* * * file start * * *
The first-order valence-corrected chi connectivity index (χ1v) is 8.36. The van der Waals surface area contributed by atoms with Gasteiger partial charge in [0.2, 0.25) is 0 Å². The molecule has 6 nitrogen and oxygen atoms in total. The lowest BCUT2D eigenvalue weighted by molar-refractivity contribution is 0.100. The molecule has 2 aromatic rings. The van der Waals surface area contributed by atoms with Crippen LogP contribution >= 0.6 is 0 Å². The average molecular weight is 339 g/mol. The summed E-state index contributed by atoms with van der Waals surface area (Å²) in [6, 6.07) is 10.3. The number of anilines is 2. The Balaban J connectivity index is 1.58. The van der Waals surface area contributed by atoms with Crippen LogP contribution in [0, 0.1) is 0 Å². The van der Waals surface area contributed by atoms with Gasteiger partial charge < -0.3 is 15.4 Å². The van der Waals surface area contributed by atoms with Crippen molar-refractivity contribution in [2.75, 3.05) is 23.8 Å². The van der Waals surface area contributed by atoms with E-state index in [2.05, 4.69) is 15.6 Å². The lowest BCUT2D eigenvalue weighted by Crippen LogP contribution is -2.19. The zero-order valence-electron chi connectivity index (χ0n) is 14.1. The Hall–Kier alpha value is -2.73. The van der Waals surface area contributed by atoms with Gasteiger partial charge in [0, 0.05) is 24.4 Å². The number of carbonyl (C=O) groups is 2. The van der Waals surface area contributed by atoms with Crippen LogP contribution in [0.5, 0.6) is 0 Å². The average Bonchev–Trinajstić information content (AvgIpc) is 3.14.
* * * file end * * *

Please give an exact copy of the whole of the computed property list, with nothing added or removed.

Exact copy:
The first-order valence-corrected chi connectivity index (χ1v) is 8.36. The van der Waals surface area contributed by atoms with Gasteiger partial charge in [0.2, 0.25) is 0 Å². The molecule has 6 nitrogen and oxygen atoms in total. The lowest BCUT2D eigenvalue weighted by molar-refractivity contribution is 0.100. The molecule has 2 aromatic rings. The van der Waals surface area contributed by atoms with Crippen LogP contribution >= 0.6 is 0 Å². The average molecular weight is 339 g/mol. The summed E-state index contributed by atoms with van der Waals surface area (Å²) in [6, 6.07) is 10.3. The number of anilines is 2. The Balaban J connectivity index is 1.58. The van der Waals surface area contributed by atoms with Crippen LogP contribution in [0, 0.1) is 0 Å². The van der Waals surface area contributed by atoms with Gasteiger partial charge < -0.3 is 15.4 Å². The van der Waals surface area contributed by atoms with Crippen molar-refractivity contribution in [2.75, 3.05) is 23.8 Å². The van der Waals surface area contributed by atoms with E-state index in [2.05, 4.69) is 15.6 Å². The lowest BCUT2D eigenvalue weighted by Crippen LogP contribution is -2.19. The zero-order valence-electron chi connectivity index (χ0n) is 14.1. The Hall–Kier alpha value is -2.73. The van der Waals surface area contributed by atoms with Gasteiger partial charge in [0, 0.05) is 24.4 Å². The number of carbonyl (C=O) groups is 2. The van der Waals surface area contributed by atoms with Crippen LogP contribution in [0.5, 0.6) is 0 Å². The average Bonchev–Trinajstić information content (AvgIpc) is 3.14.